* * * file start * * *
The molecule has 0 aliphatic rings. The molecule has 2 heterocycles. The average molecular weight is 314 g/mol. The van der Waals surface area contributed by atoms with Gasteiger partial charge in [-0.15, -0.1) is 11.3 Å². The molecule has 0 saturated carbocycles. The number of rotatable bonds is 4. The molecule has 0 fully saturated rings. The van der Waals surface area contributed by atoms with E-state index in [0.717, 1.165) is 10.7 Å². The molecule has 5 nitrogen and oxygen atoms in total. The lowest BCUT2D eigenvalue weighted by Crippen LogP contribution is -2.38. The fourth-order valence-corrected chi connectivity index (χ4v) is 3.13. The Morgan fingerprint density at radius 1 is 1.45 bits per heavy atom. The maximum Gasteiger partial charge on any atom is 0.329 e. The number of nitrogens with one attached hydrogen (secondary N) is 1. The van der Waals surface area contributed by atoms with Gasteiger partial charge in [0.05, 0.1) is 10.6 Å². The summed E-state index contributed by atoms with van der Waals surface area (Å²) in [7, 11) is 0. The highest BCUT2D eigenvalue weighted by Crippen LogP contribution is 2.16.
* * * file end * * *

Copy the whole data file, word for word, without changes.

The molecule has 0 aliphatic rings. The molecule has 2 heterocycles. The average molecular weight is 314 g/mol. The van der Waals surface area contributed by atoms with Gasteiger partial charge in [-0.15, -0.1) is 11.3 Å². The molecule has 0 saturated carbocycles. The number of rotatable bonds is 4. The molecule has 0 fully saturated rings. The van der Waals surface area contributed by atoms with E-state index in [0.717, 1.165) is 10.7 Å². The molecule has 5 nitrogen and oxygen atoms in total. The lowest BCUT2D eigenvalue weighted by Crippen LogP contribution is -2.38. The fourth-order valence-corrected chi connectivity index (χ4v) is 3.13. The Morgan fingerprint density at radius 1 is 1.45 bits per heavy atom. The maximum Gasteiger partial charge on any atom is 0.329 e. The number of nitrogens with one attached hydrogen (secondary N) is 1. The van der Waals surface area contributed by atoms with Gasteiger partial charge in [0.05, 0.1) is 10.6 Å². The summed E-state index contributed by atoms with van der Waals surface area (Å²) in [7, 11) is 0. The highest BCUT2D eigenvalue weighted by Crippen LogP contribution is 2.16.